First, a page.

Defining the Decade: Ten Years of Growth
While the managing editor of the Farmers' Almanac states that the new decade actually starts in 2021, we were feeling nostalgic as we say goodbye to our teenage years and head into 2020. Sure, we've got one more year to go, but we wanted to share some interesting trends we found over the past 10 years.
Marked by unprecedented growth, the 2010s experienced the longest U.S. bull market in history and was the first 10-year span in at least 170 years that did not experience a recession in the U.S. As we ring in a new year, here are some of the greatest examples of growth in the 2010s.
How Cboe’s Indices Stacked Up
Punctuations of Volatility
Despite long-term market calm throughout the decade, there were several notable moments of heightened volatility over the past ten years.
On August 11, 2011, the Cboe Volatility Index (VIX Index) reached its highest closing daily value of the decade with a reading of 48.00. Just six days earlier, on August 5, 2011, Standard & Poor’s announced its first-ever downgrade to U.S. sovereign debt, stating, “the downgrade reflects our view that the effectiveness, stability, and predictability of American policymaking and political institutions have weakened at a time of ongoing fiscal and economic challenges.”
Several years later, on February 8, 2018, the VIX of VIX Index reached 180. 61, its highest closing daily value of the decade, amid a market sell-off and investor anxiety over rising interest rates and the health of the U.S. economy.
On August 13, 2018, the Cboe SKEW index reached 159.03 to mark its highest closing daily value of the decade. Increases in SKEW correspond to an overall steepening of the curve of implied volatilities, which may have been caused by ongoing trade tensions.
Benchmark Indices Showed Higher Returns
The vast majority of benchmark indices continued to show higher returns throughout the decade, with the Cboe VIX Premium Strategy Index (VPD) claiming higher returns than stock and commodity indices, including the S&P 500 and Russell 2000.
Interest Rate Indices Become Interesting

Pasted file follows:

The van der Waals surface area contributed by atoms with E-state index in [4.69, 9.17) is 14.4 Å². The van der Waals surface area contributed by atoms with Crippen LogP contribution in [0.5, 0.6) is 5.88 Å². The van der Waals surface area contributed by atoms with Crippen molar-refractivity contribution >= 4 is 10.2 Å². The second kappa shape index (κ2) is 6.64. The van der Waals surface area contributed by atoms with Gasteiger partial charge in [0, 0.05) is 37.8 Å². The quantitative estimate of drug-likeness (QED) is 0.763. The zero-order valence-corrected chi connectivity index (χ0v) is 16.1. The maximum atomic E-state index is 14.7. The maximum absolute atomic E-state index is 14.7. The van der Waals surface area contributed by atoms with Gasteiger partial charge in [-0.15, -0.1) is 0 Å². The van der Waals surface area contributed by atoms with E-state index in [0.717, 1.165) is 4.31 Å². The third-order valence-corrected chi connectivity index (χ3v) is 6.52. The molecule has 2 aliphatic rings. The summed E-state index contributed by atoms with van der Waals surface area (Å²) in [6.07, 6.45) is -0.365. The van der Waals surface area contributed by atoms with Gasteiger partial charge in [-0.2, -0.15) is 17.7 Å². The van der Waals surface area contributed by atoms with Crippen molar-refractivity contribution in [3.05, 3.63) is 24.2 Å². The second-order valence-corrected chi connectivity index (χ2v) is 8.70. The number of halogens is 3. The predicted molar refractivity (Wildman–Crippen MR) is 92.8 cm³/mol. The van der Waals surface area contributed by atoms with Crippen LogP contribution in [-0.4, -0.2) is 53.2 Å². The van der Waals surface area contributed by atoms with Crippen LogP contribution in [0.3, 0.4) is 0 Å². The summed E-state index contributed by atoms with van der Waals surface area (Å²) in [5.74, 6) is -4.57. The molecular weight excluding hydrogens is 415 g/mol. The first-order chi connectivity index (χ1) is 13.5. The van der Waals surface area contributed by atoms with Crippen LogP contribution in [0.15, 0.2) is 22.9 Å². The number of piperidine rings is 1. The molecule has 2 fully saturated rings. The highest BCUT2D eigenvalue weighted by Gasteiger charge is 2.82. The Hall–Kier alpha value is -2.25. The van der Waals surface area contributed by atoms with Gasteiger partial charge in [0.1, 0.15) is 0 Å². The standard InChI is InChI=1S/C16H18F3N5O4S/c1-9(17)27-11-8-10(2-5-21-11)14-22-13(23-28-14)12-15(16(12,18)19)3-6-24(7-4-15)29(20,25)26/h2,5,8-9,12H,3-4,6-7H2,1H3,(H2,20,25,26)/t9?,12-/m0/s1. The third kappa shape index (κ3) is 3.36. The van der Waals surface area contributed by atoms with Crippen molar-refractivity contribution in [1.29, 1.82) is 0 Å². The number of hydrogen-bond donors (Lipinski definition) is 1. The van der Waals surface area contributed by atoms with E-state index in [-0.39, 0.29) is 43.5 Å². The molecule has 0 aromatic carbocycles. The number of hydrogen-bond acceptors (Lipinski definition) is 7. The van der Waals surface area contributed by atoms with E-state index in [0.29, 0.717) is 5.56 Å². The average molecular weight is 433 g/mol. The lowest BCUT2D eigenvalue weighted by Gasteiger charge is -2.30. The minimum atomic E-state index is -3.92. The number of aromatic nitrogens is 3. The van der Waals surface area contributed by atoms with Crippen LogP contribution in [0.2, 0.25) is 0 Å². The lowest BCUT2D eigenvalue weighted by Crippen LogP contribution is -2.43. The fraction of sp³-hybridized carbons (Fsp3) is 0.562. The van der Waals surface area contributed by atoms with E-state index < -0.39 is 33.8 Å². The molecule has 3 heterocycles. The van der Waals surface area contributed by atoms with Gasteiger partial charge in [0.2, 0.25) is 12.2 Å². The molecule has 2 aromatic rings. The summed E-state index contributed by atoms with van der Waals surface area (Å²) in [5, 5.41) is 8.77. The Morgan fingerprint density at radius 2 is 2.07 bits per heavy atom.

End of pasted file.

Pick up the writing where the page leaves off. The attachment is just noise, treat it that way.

Interest rate indices picked up steam, too, and Cboe responded to clients’ growing need for broader exposure to the U.S. corporate bond market by launching corporate bond index futures in fall of 2018. The futures allow users to gain broad exposure to the $8.8 trillion U.S. corporate bond market, hedge corporate bond credit risk, allocate to the corporate bond market quickly and efficiently, and/or implement fixed income trading strategies.
Mid-decade, we saw the distribution of sector performance widen across the 11 S&P Select Sector Indices, reflecting a change in societal values and needs. To help clients express their views on specific sectors, Cboe listed options on the S&P Select Sector Indices. By the end of 2019, the consumer discretionary sector led the pack, followed closely by the technology sector and the healthcare sector. As the economy continued to grow stronger, it’s no surprise sector investors gained confidence in consumer discretionary spending. Technology became much more prevalent in day-to-day activities, in addition to playing an integral part in the booming gig economy. The passage of the Affordable Care Act in 2010 changed healthcare in the U.S. while the number of available new treatments and medical breakthroughs skyrocketed.
Last But Not Least: The S&P 500 Index
And, to top it all off, take a look at how SPX has climbed since the start of the decade.